In May, the Nevada legislature unanimously rescinded the state’s past resolutions calling for a national convention to amend the U.S. Constitution. In recent months, Lawmakers in Arizona and Wyoming passed resolutions calling for a convention while Maryland and New Mexico rescinded theirs. As a 2017 convention would be the first since 1787, there would be great uncertainty as there is no modern precedent for understanding the applicable rules of effectively operating it.
Article V of the United States the Constitution provides two methods for amendment. The more common method is that which has been used in every previous instance – two-thirds of each house of Congress must approve any constitutional amendment and three-fourths of the states must ratify it. The second method results from two-thirds of the states (34 states) petitioning Congress for a convention to consider and propose amendments.
In early February of 2017, Michael Leachman, the Director of State Fiscal Research Center on Budget and Policy Priorities, testified before both the Maryland Senate and Kansas House of Representatives urging its members to oppose a resolution for a constitutional convention to consider amendments to the Constitution. As mentioned, Maryland has rescinded its resolutions.
However, many special interest groups are calling for a convention despite the belief by legal scholars that they don’t realize the risk of such a monumental constitutional undertaking:
- Harvard Law School Professor Laurence Tribe gave this opinion regarding any modern-day constitutional convention: “What you’re doing is putting the whole Constitution up for grabs.”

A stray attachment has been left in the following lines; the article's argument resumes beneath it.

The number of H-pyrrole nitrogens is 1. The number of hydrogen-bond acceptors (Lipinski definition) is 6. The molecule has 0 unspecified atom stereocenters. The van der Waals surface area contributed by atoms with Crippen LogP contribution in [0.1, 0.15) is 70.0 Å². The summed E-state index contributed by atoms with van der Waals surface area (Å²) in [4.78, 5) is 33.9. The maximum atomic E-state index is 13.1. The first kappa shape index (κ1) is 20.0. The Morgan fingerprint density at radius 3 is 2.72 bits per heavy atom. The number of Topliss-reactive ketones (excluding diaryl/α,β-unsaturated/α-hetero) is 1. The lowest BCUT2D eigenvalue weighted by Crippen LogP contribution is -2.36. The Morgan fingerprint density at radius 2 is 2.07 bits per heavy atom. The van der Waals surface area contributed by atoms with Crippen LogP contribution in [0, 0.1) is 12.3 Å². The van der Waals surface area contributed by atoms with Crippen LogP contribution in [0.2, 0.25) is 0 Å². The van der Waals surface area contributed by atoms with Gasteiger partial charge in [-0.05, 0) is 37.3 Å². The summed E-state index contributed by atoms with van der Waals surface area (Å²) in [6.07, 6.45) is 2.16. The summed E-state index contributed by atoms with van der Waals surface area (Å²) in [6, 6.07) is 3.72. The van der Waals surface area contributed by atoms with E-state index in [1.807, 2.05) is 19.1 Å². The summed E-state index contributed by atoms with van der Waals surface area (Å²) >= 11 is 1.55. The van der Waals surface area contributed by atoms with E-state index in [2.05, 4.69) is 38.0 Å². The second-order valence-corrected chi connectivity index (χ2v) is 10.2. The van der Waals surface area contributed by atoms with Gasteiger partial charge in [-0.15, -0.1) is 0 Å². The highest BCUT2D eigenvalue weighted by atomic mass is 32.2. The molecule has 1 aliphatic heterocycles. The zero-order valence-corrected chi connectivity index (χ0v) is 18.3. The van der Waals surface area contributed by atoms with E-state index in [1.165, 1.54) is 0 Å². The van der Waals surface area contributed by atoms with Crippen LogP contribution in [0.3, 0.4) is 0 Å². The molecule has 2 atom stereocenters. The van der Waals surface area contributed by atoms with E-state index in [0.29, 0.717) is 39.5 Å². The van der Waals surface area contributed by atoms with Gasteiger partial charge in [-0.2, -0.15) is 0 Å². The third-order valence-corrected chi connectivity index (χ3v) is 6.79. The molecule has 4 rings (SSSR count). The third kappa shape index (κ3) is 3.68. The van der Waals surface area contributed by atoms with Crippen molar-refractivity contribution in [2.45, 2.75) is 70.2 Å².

- Justice Antonin Scalia made the following statement in 2014: “I certainly would not want a constitutional convention. Whoa! Who knows what would come out of it?”
- Former Chief Justice Warren Burger wrote, a “Constitutional Convention today would be a free-for-all for special interest groups.”
Proponents of a convention such as the American Legislative Exchange Council (ALEC) say that the 34-state threshold is approaching as more states pass resolutions, despite the fact that this number includes resolutions that were passed several years ago.
A convention may be dangerous to the future of the Constitution as it presently exists as the country’s governing document. The Constitutional Convention of 1787 exceeded its direct purpose, which was amending the Articles of Confederation. Instead, the drafters wrote a new document that went beyond amending the Articles.
The original convention changed the rules of ratification by lowering the number of states needed to approve the new constitution. There is no reason to believe that this may not happen again, which would thereby create a lower threshold for changing the Constitution moving forward in the 21st Century. Nevada’s bipartisan decision to rescind the state’s past resolutions for a constitutional convention, supported by each and every member of both houses of the state legislature, is an important step toward protecting the Constitution and any ensuing radical change resulting from a convention.
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